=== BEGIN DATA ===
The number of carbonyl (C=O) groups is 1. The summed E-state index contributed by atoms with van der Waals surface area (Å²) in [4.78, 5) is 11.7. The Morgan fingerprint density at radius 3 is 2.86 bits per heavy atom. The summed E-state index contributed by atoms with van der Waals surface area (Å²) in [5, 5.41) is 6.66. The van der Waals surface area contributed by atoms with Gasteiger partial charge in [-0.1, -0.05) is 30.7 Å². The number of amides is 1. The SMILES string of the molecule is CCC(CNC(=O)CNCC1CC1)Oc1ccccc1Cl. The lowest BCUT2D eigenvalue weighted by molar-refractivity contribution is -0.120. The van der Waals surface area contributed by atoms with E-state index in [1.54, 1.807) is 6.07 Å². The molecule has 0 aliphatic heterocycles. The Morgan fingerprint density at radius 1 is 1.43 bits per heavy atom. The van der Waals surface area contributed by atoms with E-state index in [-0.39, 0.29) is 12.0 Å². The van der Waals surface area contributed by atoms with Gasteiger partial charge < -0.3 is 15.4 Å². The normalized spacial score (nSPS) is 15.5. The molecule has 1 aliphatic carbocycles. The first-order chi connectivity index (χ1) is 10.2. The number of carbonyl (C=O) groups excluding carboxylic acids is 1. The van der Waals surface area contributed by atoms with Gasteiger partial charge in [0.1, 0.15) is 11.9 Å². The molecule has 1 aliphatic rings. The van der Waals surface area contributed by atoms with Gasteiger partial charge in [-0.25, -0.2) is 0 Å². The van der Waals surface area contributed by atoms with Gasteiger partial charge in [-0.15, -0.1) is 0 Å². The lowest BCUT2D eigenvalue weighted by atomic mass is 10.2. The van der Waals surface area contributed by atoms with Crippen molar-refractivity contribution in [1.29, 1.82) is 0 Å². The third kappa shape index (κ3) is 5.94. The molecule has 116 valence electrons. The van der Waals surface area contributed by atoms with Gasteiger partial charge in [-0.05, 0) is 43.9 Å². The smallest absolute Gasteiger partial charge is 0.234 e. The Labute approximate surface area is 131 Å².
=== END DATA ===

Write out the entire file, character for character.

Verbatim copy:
The number of carbonyl (C=O) groups is 1. The summed E-state index contributed by atoms with van der Waals surface area (Å²) in [4.78, 5) is 11.7. The Morgan fingerprint density at radius 3 is 2.86 bits per heavy atom. The summed E-state index contributed by atoms with van der Waals surface area (Å²) in [5, 5.41) is 6.66. The van der Waals surface area contributed by atoms with Gasteiger partial charge in [-0.1, -0.05) is 30.7 Å². The number of amides is 1. The SMILES string of the molecule is CCC(CNC(=O)CNCC1CC1)Oc1ccccc1Cl. The lowest BCUT2D eigenvalue weighted by molar-refractivity contribution is -0.120. The van der Waals surface area contributed by atoms with E-state index in [1.54, 1.807) is 6.07 Å². The molecule has 0 aliphatic heterocycles. The Morgan fingerprint density at radius 1 is 1.43 bits per heavy atom. The van der Waals surface area contributed by atoms with E-state index in [-0.39, 0.29) is 12.0 Å². The van der Waals surface area contributed by atoms with Gasteiger partial charge < -0.3 is 15.4 Å². The normalized spacial score (nSPS) is 15.5. The molecule has 1 aliphatic carbocycles. The first-order chi connectivity index (χ1) is 10.2. The number of carbonyl (C=O) groups excluding carboxylic acids is 1. The van der Waals surface area contributed by atoms with Gasteiger partial charge in [0.1, 0.15) is 11.9 Å². The molecule has 1 aliphatic rings. The van der Waals surface area contributed by atoms with Gasteiger partial charge in [-0.25, -0.2) is 0 Å². The van der Waals surface area contributed by atoms with Gasteiger partial charge in [-0.15, -0.1) is 0 Å². The lowest BCUT2D eigenvalue weighted by atomic mass is 10.2. The van der Waals surface area contributed by atoms with Crippen molar-refractivity contribution in [1.29, 1.82) is 0 Å². The third kappa shape index (κ3) is 5.94. The molecule has 116 valence electrons. The van der Waals surface area contributed by atoms with Gasteiger partial charge in [-0.05, 0) is 43.9 Å². The smallest absolute Gasteiger partial charge is 0.234 e. The Labute approximate surface area is 131 Å².